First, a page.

Last night I attended a tango show at Esquina Carlos Gardel, a tango house. After a forgettable dinner, the room full of mostly Spanish speakers and a few tourists like myself were treated to a dazzling display of tango dancing and tango songs. I'm not a huge fan of the tango songs which the legendary Carlos Gardel made famous, but tango is perhaps my favorite ballroom dance. It combines the haughty pomp of upper class dances like the waltz with the naughty sensual playfulness of dances like samba. Impressive--I think if you're going to prepare a wedding dance, you should treat your guests to a performance of the tango. I took some tango lessons in a social dance class in college, but I sure don't remember learning any of the moves I saw last night.
Actually, I'll add a third thing to the list of things I'll remember about Argentina. It's a place where you will feel ugly, unless you're a supermodel. Good genes here, indeed.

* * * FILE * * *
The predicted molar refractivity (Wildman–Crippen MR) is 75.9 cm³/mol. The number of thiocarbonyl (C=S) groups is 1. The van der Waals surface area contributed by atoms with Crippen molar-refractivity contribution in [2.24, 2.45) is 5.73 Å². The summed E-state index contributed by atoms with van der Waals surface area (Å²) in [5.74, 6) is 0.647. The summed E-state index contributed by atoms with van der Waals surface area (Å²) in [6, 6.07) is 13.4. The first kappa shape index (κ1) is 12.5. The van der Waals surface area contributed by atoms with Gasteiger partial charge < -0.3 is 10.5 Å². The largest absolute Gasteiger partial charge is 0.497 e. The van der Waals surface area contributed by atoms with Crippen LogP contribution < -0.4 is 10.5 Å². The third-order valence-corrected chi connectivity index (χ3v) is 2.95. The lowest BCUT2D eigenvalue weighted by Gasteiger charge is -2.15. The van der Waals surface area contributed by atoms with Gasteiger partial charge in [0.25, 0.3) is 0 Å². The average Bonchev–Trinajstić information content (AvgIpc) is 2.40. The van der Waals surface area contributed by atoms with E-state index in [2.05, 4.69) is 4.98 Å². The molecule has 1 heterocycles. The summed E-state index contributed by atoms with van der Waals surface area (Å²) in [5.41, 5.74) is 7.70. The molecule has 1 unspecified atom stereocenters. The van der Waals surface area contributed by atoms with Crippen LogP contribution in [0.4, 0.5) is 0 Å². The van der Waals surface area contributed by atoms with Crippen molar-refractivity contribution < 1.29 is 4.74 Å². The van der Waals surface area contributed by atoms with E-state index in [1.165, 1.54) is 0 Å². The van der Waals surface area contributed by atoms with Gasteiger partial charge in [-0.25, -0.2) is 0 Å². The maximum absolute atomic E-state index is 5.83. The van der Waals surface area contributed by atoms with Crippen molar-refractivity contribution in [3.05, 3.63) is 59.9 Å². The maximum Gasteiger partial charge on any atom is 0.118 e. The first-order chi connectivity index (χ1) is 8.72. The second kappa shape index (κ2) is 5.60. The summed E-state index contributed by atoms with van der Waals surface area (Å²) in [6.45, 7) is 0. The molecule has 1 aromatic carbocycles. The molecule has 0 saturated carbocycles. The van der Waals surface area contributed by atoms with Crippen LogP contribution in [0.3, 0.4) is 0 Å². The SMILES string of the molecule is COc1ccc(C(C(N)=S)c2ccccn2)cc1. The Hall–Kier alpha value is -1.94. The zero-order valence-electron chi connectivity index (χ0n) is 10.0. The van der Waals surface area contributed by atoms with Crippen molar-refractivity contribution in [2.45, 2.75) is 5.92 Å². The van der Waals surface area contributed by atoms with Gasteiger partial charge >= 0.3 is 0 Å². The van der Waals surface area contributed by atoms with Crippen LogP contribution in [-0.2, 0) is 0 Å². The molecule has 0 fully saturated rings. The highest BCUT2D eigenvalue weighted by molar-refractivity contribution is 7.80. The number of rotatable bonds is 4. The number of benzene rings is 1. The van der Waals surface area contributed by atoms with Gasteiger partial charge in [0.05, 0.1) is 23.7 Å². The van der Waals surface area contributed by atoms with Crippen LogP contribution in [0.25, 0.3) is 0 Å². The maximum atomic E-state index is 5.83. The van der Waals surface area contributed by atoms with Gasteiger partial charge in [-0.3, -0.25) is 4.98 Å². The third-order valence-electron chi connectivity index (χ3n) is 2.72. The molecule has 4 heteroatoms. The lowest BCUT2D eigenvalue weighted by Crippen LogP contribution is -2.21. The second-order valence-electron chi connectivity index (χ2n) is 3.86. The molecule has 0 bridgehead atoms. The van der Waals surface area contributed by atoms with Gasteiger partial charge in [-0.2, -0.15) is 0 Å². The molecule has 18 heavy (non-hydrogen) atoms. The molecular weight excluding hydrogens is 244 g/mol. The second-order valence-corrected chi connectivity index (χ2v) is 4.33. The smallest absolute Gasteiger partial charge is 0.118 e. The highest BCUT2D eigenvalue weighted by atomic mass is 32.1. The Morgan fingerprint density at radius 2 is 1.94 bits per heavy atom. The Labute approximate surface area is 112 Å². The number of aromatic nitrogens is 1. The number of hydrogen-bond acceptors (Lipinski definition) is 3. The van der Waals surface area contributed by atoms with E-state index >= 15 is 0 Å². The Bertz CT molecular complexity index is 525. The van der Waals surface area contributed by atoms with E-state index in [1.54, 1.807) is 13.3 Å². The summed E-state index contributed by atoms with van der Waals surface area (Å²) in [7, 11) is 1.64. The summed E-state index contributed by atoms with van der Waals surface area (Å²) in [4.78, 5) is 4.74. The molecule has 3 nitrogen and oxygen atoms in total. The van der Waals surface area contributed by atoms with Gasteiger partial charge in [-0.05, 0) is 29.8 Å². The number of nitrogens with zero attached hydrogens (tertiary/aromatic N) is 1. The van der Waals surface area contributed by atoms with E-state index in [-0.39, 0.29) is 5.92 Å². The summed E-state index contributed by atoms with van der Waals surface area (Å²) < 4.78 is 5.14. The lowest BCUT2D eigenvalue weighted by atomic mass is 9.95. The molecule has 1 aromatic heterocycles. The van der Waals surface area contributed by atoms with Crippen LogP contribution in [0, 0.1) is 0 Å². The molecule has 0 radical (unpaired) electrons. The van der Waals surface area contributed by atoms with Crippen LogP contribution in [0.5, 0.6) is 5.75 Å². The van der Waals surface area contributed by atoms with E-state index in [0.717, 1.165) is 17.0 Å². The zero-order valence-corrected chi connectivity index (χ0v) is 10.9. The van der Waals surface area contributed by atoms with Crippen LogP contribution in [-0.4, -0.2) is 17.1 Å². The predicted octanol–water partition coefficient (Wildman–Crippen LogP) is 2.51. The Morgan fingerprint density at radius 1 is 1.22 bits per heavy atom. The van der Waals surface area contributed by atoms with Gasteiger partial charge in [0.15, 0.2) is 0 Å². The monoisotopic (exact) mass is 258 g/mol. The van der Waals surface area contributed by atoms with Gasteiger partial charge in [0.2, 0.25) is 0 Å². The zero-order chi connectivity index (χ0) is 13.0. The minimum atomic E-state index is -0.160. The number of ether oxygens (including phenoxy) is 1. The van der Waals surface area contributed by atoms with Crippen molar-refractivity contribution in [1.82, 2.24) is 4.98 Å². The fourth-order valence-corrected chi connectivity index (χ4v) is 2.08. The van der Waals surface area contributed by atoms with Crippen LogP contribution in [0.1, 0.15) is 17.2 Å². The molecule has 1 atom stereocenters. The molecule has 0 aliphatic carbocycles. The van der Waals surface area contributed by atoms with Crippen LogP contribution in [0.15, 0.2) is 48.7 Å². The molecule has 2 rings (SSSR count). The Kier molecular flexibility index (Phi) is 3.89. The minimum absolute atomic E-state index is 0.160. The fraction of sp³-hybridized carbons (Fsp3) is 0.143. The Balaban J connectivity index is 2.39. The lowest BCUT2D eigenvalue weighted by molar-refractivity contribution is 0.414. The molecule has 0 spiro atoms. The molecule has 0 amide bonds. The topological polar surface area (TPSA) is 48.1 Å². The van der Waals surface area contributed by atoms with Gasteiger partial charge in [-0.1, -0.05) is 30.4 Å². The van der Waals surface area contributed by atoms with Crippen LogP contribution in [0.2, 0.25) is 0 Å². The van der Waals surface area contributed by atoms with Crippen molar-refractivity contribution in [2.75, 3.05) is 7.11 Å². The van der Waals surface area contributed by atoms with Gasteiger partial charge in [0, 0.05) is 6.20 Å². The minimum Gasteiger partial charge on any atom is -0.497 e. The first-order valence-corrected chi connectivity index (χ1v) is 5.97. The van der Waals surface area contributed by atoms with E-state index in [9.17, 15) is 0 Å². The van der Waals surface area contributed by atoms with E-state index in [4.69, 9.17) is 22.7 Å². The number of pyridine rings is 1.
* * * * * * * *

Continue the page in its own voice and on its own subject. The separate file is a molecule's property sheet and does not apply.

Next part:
The Argentine economic and political difficulties were on display. Political graffiti marred most of the landmark buildings, including the Metropolitan Cathedral, and every several blocks a protest would be conducted while armed militia watched warily from their guard posts in front of government buildings. My travel agent had printed out an Intelliguide report on Argentina and sent it along with me, and I finally read it last night. The first line said that Americans should avoid Argentina until things settle down. Too late. I actually felt quite fine throughout my week here, but admittedly tourism is way way down.
I walked halfway across town yesterday to visit a skilled camera repairman named Jose Norres, but because I'm leaving today he didn't have enough time to fix my film advance mode problem. So I'm stuck taking photos with a two second self-timer delay. It will be frustrating photographing some of the wildlife in the Galapagos. Well, perhaps I'll run into a gifted repairman in Cuzco.